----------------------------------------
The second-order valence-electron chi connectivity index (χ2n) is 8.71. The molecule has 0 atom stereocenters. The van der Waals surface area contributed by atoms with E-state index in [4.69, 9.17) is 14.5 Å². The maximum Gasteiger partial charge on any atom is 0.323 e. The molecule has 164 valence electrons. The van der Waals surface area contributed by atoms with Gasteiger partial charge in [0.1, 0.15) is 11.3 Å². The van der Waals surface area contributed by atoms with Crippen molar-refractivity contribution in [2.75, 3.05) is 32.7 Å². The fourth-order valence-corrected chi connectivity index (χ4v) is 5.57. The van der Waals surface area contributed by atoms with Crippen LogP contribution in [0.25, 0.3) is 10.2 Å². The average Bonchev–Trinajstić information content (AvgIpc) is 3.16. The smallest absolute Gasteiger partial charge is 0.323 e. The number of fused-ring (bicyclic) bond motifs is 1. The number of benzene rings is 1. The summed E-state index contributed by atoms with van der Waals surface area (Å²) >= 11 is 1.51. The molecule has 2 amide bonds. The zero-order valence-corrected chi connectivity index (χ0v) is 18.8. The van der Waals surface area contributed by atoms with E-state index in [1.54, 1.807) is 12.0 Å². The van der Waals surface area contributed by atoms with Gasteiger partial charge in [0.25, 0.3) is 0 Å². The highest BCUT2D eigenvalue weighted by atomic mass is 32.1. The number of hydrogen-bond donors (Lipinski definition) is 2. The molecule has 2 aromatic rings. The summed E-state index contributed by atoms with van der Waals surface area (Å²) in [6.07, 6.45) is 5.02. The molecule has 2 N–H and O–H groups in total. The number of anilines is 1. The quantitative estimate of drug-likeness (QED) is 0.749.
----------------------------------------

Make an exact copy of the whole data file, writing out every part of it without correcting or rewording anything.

The second-order valence-electron chi connectivity index (χ2n) is 8.71. The molecule has 0 atom stereocenters. The van der Waals surface area contributed by atoms with E-state index in [4.69, 9.17) is 14.5 Å². The maximum Gasteiger partial charge on any atom is 0.323 e. The molecule has 164 valence electrons. The van der Waals surface area contributed by atoms with Gasteiger partial charge in [0.1, 0.15) is 11.3 Å². The van der Waals surface area contributed by atoms with Crippen molar-refractivity contribution in [2.75, 3.05) is 32.7 Å². The fourth-order valence-corrected chi connectivity index (χ4v) is 5.57. The van der Waals surface area contributed by atoms with Crippen LogP contribution in [0.25, 0.3) is 10.2 Å². The average Bonchev–Trinajstić information content (AvgIpc) is 3.16. The smallest absolute Gasteiger partial charge is 0.323 e. The number of fused-ring (bicyclic) bond motifs is 1. The number of benzene rings is 1. The summed E-state index contributed by atoms with van der Waals surface area (Å²) >= 11 is 1.51. The molecule has 2 amide bonds. The zero-order valence-corrected chi connectivity index (χ0v) is 18.8. The van der Waals surface area contributed by atoms with E-state index in [1.54, 1.807) is 12.0 Å². The van der Waals surface area contributed by atoms with Gasteiger partial charge in [0.25, 0.3) is 0 Å². The highest BCUT2D eigenvalue weighted by atomic mass is 32.1. The number of hydrogen-bond donors (Lipinski definition) is 2. The molecule has 2 aromatic rings. The summed E-state index contributed by atoms with van der Waals surface area (Å²) in [6.07, 6.45) is 5.02. The molecule has 2 N–H and O–H groups in total. The number of anilines is 1. The quantitative estimate of drug-likeness (QED) is 0.749.